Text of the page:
Sustainability minor

The discipline of sustainability grows from the recognition that the current trajectory humans are on cannot be sustained. This minor gives you grounding in sustainability practice and theory, and creates a foundational understanding of local and global problems from a social, economic and environmental perspective. Solutions for many of the complex, large scale sustainability issues we currently face, such as social injustice, economic inequity, environmental destruction and climate change, require an understanding of these issues from multiple perspectives. It is within the overlap of these multiple perspectives that sustainability solutions exist. This is why this minor in sustainability is such a valuable addition to any major, including business and engineering. The minor will enhance your sustainability literacy regardless of your major.

Learning outcomes:

  1. Demonstrate a deep understanding of the local and global challenges to sustainability from social, economic and environmental perspectives.
  2. Apply the skills and knowledge to communicate and critically evaluate sustainability issues across disciplines.
  3. Link knowledge with action in order to promote sustainability and serve as a leader in your community.
  4. Recognize how social, economic and environmental equity issues are embedded within sustainability.

You can declare a minor by completing the Request to Declare/Change a Major or Minor form and submitting it to the Office of the Registrar. You must have earned a minimum of 45 credits and declared a major before declaring a minor. If you have any questions about this process, please see your advisor.

Sustainability minor course requirements

The Sustainability minor requires 32-35 credits, with at least 10 credits required to be upper division.

All minors must be completed with a 2.0 minor GPA. Students select 15 credits from the three areas; programs will advise students where to focus within the 3 areas to complement their majors. 60% of the coursework applied to the minor must be taken outside of the student's major(s) requirements. A capstone project is required. The culminating capstone must be different from the student's major(s) capstone.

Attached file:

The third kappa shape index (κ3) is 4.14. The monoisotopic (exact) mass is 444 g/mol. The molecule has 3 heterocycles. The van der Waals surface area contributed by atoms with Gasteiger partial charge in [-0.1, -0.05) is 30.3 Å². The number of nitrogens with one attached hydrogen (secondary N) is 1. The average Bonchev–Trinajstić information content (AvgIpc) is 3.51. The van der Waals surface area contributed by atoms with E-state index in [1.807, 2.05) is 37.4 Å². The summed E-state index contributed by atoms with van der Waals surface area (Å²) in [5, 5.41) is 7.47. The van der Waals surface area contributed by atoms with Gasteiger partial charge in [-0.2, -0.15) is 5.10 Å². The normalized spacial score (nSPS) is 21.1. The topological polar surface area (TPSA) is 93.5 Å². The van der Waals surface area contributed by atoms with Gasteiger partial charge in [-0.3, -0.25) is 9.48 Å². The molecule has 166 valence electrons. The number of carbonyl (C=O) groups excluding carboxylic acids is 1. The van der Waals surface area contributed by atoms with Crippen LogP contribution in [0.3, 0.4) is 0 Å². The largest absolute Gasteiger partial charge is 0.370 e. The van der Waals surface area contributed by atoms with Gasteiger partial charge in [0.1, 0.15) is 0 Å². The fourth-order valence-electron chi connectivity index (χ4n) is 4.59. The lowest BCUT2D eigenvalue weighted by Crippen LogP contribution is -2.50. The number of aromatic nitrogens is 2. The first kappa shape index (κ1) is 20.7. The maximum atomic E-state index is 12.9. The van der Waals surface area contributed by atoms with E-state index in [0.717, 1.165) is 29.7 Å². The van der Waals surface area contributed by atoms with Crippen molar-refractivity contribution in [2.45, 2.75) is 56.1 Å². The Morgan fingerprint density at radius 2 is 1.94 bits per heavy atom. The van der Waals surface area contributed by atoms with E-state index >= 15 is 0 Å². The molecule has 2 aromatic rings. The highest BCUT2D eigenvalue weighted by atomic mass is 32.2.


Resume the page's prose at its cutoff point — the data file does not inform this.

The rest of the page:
Sustainability foundation course requirements (15 credits)

  • 5 credits - TESC 201 The Science of Environmental Sustainability
  • 5 credits - TEST 295 Valuing Ecosystems Services and Natural Capital
  • 5 credits - TSUD 222 Introduction to Sustainability

Policy, Society, and Economics

  • TCOM 310 Contemporary Environmental Issues & The Media
  • TECON 394 Comparative Economic Development
  • TECON 421 Environmental Policy
  • TEST 332 A Natural History of Garbage
  • TEST 335 Environmental Impact Analysis
  • TEST 337 Natural Resources Policy: America's Public Forests and Parks
  • TEST 343 Water Quality Regulation
  • TEST 345 Investing in the Environment (effective autumn 2016)
  • THIST 315 Industrialization and Reform
  • THLTH 372 Environmental Health: Local to Global
  • TLAW 339 Washington Environmental Law (formerly TEST 339, TPOLS 439)
  • TLAW 438 Environmental Law (formerly TPOLS 438)
  • TLAW 465 Law and Public Policy (formerly TPOLS 465)
  • TMGMT 420 Managing Corporate Responsibility
  • TSOC 265 Race and Ethnicity in the United States
  • TSUD 240 The City and Nature
  • TSUD 323 Sustainable Urban Development Policies
  • TSUD 333 Assessment and Evaluation of Urban Sustainability
  • TSUD 445 Urban Ecology
  • TSUD 475 Community and Economy

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Science, Environmental Issues and Environmental Thought

  • TEGL 210 Introduction to Qualitative Methodology and Research Ethics
  • TESC 232 Issues in Biological Conservation
  • TESC 236 Sustaninable Agriculture
  • TESC 239 Energy and the Environment
  • TESC 319 Water Quality Concepts and Watershed Studies
  • TESC 341 Climate Change
  • TESC 345 Pollution and Public Policy
  • TESC 402 History and Ecology of Biological Invasions
  • TINST 401 Technology in the Service of Society: A Seminar in the Integration of Technology and Social Interests
  • TLIT 237 Introduction to Literature and the Environment
  • TPHIL 456 Environmental Ethics
  • TWRT 372 Writing Eco-poetry
  • TWRT 389 Nature Writing

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Social Justice and Global Perspectives in Sustainability

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Capstone Course Options

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To request changes to this page, please contact Kelly Kledzik at kellyk6@uw.edu.